Use this URL to cite or link to this record in EThOS: http://ethos.bl.uk/OrderDetails.do?uin=uk.bl.ethos.558445
Title: Targeting host cell processing glucosidase activity as a potential strategy for reducing viral replication
Author: Lee, Marvin J. R.
Awarding Body: Oxford University
Current Institution: University of Oxford
Date of Award: 2011
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Abstract:
The anti-viral efficacy of N-butyl-deoxynojirimycin(NB-DNJ, Miglustat,Zavesca) against a broad spectrum of viruses including bovine viral diarrhoea virus (BVDV), hepatitis C virus (HCV) and human immunodeficiency virus (HIV) is attributed to the disruption of viral envelope glycoprotein formation through the inhibition of the host ER alpha(a)-glucosidase activity. The DNJ-derived compound, N-(6'-4"- azido-2"-nitrophenylamino) hexyl-1-deoxynojirimycin (NAP-DNJ) is a more potentER a-glucosidase inhibitor than NB-DNJ and together with the HCV surrogate model, BVDV, was used in this study to explore the relevance of ER a- glucosidase inhibition as a therapeutic target. The free oligosaccharide analysis (FOS) used in this study detected for the abundance of Glc1Man5GlcNAc1, (G1M5N1) and Glc3Man5GlcNAc1, (G3M5N1), indicative of a-glucosidases II and I inhibition respectively. The exclusive inhibition of a-glucosidase Il was found to significantly reduce the virus titre of progeny virions as a result of viral protein misfolding and reduced heterodimerization and incorporation of envelope glycoproteins El and E2. A more pronounced reduction of viral infectivity required the perturbation of both a-glucosidases I and Il. A modest library of DNJ -derived compounds was also synthesized and subjected to FOS analyses to compare their a-glucosidase inhibitory potential. NAP-DNJ was shown to be one of the more potent a-glucosidase inhibitors in both MDBK and HL60 cells. Relative to NB- DNJ and N-9-methoxynonyl-DNJ, NAP-DNJ was also found evoke significantly higher levels of mono- and tri-glucosylated species in vivo. The findings of this study provide key insights into the replicative cycle of BVDV and other flaviviruses and have significant implications for the future development of DNJ derivatives as anti-viral compounds.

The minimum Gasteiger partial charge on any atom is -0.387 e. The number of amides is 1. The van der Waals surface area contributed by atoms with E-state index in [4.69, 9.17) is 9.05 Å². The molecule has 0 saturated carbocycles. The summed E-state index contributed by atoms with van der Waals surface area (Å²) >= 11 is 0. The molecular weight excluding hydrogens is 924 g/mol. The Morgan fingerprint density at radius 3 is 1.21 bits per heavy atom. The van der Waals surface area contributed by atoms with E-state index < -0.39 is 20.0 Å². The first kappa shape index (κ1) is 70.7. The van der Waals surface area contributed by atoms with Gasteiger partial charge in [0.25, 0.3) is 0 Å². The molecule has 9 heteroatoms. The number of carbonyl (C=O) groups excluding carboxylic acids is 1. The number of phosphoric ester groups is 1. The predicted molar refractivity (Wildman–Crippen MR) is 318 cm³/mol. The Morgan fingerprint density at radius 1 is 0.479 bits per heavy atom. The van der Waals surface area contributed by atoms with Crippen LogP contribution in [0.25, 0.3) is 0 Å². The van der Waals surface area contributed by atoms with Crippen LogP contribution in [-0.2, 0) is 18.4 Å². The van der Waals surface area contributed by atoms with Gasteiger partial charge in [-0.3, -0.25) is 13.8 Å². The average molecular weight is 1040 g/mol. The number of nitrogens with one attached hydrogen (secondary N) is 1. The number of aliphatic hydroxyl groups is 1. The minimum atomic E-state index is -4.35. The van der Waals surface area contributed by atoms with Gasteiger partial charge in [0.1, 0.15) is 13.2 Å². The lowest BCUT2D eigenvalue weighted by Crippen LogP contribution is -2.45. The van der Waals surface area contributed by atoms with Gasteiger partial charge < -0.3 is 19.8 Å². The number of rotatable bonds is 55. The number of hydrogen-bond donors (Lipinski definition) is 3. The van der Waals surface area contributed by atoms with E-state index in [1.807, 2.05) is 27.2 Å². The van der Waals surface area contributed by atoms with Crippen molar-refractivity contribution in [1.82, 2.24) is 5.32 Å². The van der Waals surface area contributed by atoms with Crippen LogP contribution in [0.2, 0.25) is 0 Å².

Supervisor: Not available Sponsor: Not available
Qualification Name: Thesis (Ph.D.) Qualification Level: Doctoral
EThOS ID: uk.bl.ethos.558445  DOI: Not available
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